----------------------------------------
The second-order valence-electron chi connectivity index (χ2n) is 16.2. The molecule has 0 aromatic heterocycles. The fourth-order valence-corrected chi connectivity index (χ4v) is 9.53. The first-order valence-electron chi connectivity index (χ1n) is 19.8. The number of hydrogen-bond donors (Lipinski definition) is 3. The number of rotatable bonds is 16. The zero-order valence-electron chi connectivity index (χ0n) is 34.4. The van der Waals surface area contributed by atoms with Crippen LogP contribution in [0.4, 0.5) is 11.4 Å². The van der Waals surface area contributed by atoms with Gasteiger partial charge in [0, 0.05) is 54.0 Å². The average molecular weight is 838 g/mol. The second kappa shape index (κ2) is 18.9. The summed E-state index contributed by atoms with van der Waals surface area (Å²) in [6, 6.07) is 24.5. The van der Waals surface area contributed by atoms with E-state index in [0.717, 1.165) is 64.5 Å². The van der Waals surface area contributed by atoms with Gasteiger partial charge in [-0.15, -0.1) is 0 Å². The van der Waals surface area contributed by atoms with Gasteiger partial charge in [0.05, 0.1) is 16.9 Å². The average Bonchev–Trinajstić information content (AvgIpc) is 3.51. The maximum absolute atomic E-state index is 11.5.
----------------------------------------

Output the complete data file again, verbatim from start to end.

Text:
The second-order valence-electron chi connectivity index (χ2n) is 16.2. The molecule has 0 aromatic heterocycles. The fourth-order valence-corrected chi connectivity index (χ4v) is 9.53. The first-order valence-electron chi connectivity index (χ1n) is 19.8. The number of hydrogen-bond donors (Lipinski definition) is 3. The number of rotatable bonds is 16. The zero-order valence-electron chi connectivity index (χ0n) is 34.4. The van der Waals surface area contributed by atoms with Crippen LogP contribution in [0.4, 0.5) is 11.4 Å². The van der Waals surface area contributed by atoms with Gasteiger partial charge in [0, 0.05) is 54.0 Å². The average molecular weight is 838 g/mol. The second kappa shape index (κ2) is 18.9. The summed E-state index contributed by atoms with van der Waals surface area (Å²) in [6, 6.07) is 24.5. The van der Waals surface area contributed by atoms with E-state index in [0.717, 1.165) is 64.5 Å². The van der Waals surface area contributed by atoms with Gasteiger partial charge in [-0.15, -0.1) is 0 Å². The van der Waals surface area contributed by atoms with Gasteiger partial charge in [0.05, 0.1) is 16.9 Å². The average Bonchev–Trinajstić information content (AvgIpc) is 3.51. The maximum absolute atomic E-state index is 11.5.